As you can see, there’s not a lot of complexity here. The view stack service forwards changes onto the view, and manages state for those changes. Note the need for the service to hook into a PagePopped observable provided by the view. A page might be popped in response to a direct call against ViewStackService.PopPage, but it might also be popped in response to the user tapping a system-provided back button. Regardless of how the pop is instigated, the view stack service needs to be aware of it so that it can keep the page stack data in sync.

Finally, here is the view implementation. This is the part that is most specific to my scenario, because it is a Xamarin.Forms implementation:

public sealed class MainView : NavigationPage, IView
{
    private readonly IScheduler backgroundScheduler;
    private readonly IScheduler mainScheduler;
    private readonly IViewLocator viewLocator;
    private readonly IObservable<IPageViewModel> pagePopped;

    public MainView(
        IScheduler backgroundScheduler,
        IScheduler mainScheduler,
        IViewLocator viewLocator)
    {
        Ensure.ArgumentNotNull(backgroundScheduler, nameof(backgroundScheduler));
        Ensure.ArgumentNotNull(mainScheduler, nameof(mainScheduler));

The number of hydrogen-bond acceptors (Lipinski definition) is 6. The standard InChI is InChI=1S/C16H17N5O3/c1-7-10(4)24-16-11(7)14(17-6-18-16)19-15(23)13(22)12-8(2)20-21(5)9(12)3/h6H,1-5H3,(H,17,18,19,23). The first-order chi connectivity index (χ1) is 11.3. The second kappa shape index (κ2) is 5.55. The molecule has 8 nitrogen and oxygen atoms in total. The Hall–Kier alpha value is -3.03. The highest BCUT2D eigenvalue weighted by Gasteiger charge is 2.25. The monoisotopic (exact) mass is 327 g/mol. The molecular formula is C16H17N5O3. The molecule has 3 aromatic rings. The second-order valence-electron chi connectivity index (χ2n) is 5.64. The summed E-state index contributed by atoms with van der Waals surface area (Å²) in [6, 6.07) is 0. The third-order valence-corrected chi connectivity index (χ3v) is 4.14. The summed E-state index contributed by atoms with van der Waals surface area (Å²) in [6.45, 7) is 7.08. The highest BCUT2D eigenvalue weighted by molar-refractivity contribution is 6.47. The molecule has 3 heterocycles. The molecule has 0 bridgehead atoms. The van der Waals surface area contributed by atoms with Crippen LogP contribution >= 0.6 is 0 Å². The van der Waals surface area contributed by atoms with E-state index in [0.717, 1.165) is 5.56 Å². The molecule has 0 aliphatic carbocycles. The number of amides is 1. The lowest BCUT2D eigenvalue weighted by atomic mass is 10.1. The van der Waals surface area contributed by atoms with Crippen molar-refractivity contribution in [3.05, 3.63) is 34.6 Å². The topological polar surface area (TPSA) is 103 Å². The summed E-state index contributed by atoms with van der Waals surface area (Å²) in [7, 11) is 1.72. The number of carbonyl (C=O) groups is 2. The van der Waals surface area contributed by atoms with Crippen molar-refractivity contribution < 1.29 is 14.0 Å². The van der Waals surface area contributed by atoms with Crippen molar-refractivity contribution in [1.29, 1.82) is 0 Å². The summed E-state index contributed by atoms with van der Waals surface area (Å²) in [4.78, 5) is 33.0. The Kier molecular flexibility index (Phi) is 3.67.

Ensure.ArgumentNotNull(viewLocator, nameof(viewLocator));

        this.backgroundScheduler = backgroundScheduler;
        this.mainScheduler = mainScheduler;
        this.viewLocator = viewLocator;

        this.pagePopped = Observable
            .FromEventPattern<NavigationEventArgs>(x => this.Popped += x, x => this.Popped -= x)
            .Select(ep => ep.EventArgs.Page.BindingContext as IPageViewModel)
            .WhereNotNull();
    }

    public IObservable<IPageViewModel> PagePopped => this.pagePopped;

    public IObservable<Unit> PushModal(IModalViewModel modalViewModel, string contract)
    {
        Ensure.ArgumentNotNull(modalViewModel, nameof(modalViewModel));

        return Observable
            .Start(
                () =>
                {
                    var page = this.LocatePageFor(modalViewModel, contract);
                    this.SetPageTitle(page, modalViewModel.Id);
                    return page;
                },
                this.backgroundScheduler)
            .ObserveOn(this.mainScheduler)
            .SelectMany(
                page =>
                    this
                        .Navigation
                        .PushModalAsync(page)
                        .ToObservable());
    }

    public IObservable<Unit> PopModal() =>
        this
            .Navigation
            .PopModalAsync()
            .ToObservable()
            .ToSignal();